Personal Democracy Plus Our premium content network. LEARN MORE You are not logged in. LOG IN NOW >

What to Do With All That Transit Data

BY Sam Roudman | Wednesday, March 27 2013

A sample visualization of MTA performance indicators, using Roambi.

The Metropolitan Transportation Authority bills itself as North America’s largest transportation network, covering a population of 14.9 million centered in New York City. And like many vast bureaucracies, the MTA collects vast amounts of data, covering everything from completed trips to wheelchair lift usage.

But just collecting data and loading it onto a server doesn’t make it useful. It has to be decipherable as well. A new report from the Permanent Citizens Advisory Committee to the MTA highlights improvements the MTA can make to ensure its data is easier to understand and use both internally and externally, and shows how data visualizations might be more useful than endless rows of spreadsheet cells.

“This is a really prescient time to have this discussion just because we’re starting to get big data flowing in from the agencies,” says William Henderson, executive director of PCAC. “And decisions have to be made about what to do with it.”

The report was two years in the making, and included interviews with more than 50 MTA staffers. The report found that the MTA’s open data policy was being held back in part by poor communication between departments.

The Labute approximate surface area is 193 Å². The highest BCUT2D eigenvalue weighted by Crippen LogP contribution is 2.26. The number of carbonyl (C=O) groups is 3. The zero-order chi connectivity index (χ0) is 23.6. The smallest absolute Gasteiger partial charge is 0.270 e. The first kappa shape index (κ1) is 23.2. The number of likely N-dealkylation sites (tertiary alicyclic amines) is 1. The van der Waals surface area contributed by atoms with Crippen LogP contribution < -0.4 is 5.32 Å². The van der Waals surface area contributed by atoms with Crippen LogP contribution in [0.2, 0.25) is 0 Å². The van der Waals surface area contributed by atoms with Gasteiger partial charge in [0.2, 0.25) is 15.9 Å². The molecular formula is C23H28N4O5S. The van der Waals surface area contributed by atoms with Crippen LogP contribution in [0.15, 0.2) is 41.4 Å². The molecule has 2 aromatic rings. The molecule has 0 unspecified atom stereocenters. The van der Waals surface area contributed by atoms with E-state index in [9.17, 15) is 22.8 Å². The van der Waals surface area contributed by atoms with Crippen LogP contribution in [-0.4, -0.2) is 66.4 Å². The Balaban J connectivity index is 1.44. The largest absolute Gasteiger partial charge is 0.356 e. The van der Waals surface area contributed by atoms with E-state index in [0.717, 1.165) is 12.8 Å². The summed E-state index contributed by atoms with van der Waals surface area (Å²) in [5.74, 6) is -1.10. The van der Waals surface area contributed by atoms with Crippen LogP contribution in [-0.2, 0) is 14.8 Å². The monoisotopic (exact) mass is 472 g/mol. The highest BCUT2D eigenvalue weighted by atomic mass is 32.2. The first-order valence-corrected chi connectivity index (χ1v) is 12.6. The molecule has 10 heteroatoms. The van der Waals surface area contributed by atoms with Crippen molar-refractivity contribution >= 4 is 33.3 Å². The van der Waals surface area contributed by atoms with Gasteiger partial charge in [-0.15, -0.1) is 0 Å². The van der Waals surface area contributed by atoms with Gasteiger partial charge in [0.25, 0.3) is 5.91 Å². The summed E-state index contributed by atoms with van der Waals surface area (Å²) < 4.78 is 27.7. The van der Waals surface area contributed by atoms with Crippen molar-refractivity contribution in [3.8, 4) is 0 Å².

“With technology developing so quickly, and it not being a priority at the MTA, individual departments had developed data silos that couldn’t talk to each other,” says Ellyn Shannon, CPAC’s senior transportation planner and the report’s co-author. “Keeping track of them was difficult, and there was not much cross platform information.”

Initially, Shannon found MTA staffers resistant to the idea of data visualization. “They were hostile or dismissive when we mentioned the words data visualization,” she says. That changed when Shannon and her research assistant Angela Bellisio visualized transit data from January of 2008 through April 2011 using a tool called Roambi.

“Once we had a visual to explain what we meant by visuals, the attitudes changed,” says Bellisio.

With Roambi, Bellisio was able illustrate the MTA’s performance data over months or years, and illustrate percent increases or decreases in performance with color coded boxes — highlighted red for decreases in performance, and green for increases.

According to Shannon, a widely available trend tool for MTA data would streamline the data gathering process.

“Instead of relying on the MTA to say I need a number for this article or this testimony, you can start to answer some of the questions yourself,” she says.

The report also highlights how data visualization can help the MTA show off its successes.